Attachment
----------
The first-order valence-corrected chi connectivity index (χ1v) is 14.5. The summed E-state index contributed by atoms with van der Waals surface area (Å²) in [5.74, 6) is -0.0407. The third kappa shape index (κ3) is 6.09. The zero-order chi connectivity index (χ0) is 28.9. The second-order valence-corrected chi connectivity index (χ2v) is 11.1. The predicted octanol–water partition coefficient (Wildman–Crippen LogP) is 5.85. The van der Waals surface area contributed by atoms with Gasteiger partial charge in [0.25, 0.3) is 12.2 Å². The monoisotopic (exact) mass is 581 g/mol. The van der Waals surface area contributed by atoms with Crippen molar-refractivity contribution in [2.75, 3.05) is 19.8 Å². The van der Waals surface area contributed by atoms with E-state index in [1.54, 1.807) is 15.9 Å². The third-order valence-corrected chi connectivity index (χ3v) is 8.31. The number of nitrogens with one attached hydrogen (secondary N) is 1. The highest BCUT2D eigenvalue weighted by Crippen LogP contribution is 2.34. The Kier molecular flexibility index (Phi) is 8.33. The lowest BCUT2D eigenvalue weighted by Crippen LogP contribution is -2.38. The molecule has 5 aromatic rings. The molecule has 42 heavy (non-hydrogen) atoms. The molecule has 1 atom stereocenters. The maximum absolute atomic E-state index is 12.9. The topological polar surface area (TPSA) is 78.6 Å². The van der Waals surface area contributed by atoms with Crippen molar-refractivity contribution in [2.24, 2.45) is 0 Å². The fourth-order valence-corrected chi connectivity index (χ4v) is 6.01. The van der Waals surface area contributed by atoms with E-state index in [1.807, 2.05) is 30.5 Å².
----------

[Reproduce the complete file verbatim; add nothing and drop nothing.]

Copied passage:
The first-order valence-corrected chi connectivity index (χ1v) is 14.5. The summed E-state index contributed by atoms with van der Waals surface area (Å²) in [5.74, 6) is -0.0407. The third kappa shape index (κ3) is 6.09. The zero-order chi connectivity index (χ0) is 28.9. The second-order valence-corrected chi connectivity index (χ2v) is 11.1. The predicted octanol–water partition coefficient (Wildman–Crippen LogP) is 5.85. The van der Waals surface area contributed by atoms with Gasteiger partial charge in [0.25, 0.3) is 12.2 Å². The monoisotopic (exact) mass is 581 g/mol. The van der Waals surface area contributed by atoms with Crippen molar-refractivity contribution in [2.75, 3.05) is 19.8 Å². The van der Waals surface area contributed by atoms with E-state index in [1.54, 1.807) is 15.9 Å². The third-order valence-corrected chi connectivity index (χ3v) is 8.31. The number of nitrogens with one attached hydrogen (secondary N) is 1. The highest BCUT2D eigenvalue weighted by Crippen LogP contribution is 2.34. The Kier molecular flexibility index (Phi) is 8.33. The lowest BCUT2D eigenvalue weighted by Crippen LogP contribution is -2.38. The molecule has 5 aromatic rings. The molecule has 42 heavy (non-hydrogen) atoms. The molecule has 1 atom stereocenters. The maximum absolute atomic E-state index is 12.9. The topological polar surface area (TPSA) is 78.6 Å². The van der Waals surface area contributed by atoms with Crippen molar-refractivity contribution in [2.24, 2.45) is 0 Å². The fourth-order valence-corrected chi connectivity index (χ4v) is 6.01. The van der Waals surface area contributed by atoms with E-state index in [1.807, 2.05) is 30.5 Å².